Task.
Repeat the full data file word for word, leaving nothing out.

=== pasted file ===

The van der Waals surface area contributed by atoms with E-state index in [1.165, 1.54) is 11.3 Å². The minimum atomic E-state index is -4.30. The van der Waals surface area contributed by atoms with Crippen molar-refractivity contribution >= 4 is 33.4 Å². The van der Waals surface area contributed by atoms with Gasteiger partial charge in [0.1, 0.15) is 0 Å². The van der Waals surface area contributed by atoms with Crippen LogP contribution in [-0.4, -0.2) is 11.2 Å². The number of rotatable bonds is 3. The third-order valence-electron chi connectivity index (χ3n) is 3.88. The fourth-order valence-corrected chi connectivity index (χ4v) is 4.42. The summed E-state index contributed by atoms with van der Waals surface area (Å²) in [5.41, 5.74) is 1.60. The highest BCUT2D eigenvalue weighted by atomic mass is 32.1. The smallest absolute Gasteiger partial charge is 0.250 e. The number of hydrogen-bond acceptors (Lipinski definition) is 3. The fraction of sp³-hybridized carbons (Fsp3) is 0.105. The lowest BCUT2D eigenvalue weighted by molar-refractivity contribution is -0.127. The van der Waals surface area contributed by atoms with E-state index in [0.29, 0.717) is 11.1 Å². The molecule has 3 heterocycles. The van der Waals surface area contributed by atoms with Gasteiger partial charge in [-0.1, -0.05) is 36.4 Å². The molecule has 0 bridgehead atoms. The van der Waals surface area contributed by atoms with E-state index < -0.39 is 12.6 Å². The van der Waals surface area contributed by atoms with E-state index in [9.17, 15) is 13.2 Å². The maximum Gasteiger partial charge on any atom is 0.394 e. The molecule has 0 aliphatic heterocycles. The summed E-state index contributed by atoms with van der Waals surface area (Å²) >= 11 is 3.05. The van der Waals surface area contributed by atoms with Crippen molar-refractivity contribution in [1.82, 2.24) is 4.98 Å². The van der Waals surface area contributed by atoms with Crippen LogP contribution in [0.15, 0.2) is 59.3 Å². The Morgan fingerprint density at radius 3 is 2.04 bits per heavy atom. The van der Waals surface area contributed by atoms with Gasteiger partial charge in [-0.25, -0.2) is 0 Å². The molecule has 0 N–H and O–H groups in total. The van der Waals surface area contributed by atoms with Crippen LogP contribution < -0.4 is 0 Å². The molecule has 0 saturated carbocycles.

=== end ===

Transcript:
The van der Waals surface area contributed by atoms with E-state index in [1.165, 1.54) is 11.3 Å². The minimum atomic E-state index is -4.30. The van der Waals surface area contributed by atoms with Crippen molar-refractivity contribution >= 4 is 33.4 Å². The van der Waals surface area contributed by atoms with Gasteiger partial charge in [0.1, 0.15) is 0 Å². The van der Waals surface area contributed by atoms with Crippen LogP contribution in [-0.4, -0.2) is 11.2 Å². The number of rotatable bonds is 3. The third-order valence-electron chi connectivity index (χ3n) is 3.88. The fourth-order valence-corrected chi connectivity index (χ4v) is 4.42. The summed E-state index contributed by atoms with van der Waals surface area (Å²) in [5.41, 5.74) is 1.60. The highest BCUT2D eigenvalue weighted by atomic mass is 32.1. The smallest absolute Gasteiger partial charge is 0.250 e. The number of hydrogen-bond acceptors (Lipinski definition) is 3. The fraction of sp³-hybridized carbons (Fsp3) is 0.105. The lowest BCUT2D eigenvalue weighted by molar-refractivity contribution is -0.127. The van der Waals surface area contributed by atoms with E-state index in [0.29, 0.717) is 11.1 Å². The molecule has 3 heterocycles. The van der Waals surface area contributed by atoms with Gasteiger partial charge in [-0.1, -0.05) is 36.4 Å². The molecule has 0 bridgehead atoms. The van der Waals surface area contributed by atoms with E-state index < -0.39 is 12.6 Å². The van der Waals surface area contributed by atoms with E-state index in [9.17, 15) is 13.2 Å². The maximum Gasteiger partial charge on any atom is 0.394 e. The molecule has 0 aliphatic heterocycles. The summed E-state index contributed by atoms with van der Waals surface area (Å²) >= 11 is 3.05. The van der Waals surface area contributed by atoms with Crippen molar-refractivity contribution in [1.82, 2.24) is 4.98 Å². The van der Waals surface area contributed by atoms with Crippen LogP contribution in [0.15, 0.2) is 59.3 Å². The Morgan fingerprint density at radius 3 is 2.04 bits per heavy atom. The van der Waals surface area contributed by atoms with Gasteiger partial charge in [-0.25, -0.2) is 0 Å². The molecule has 0 N–H and O–H groups in total. The van der Waals surface area contributed by atoms with Crippen LogP contribution < -0.4 is 0 Å². The molecule has 0 saturated carbocycles.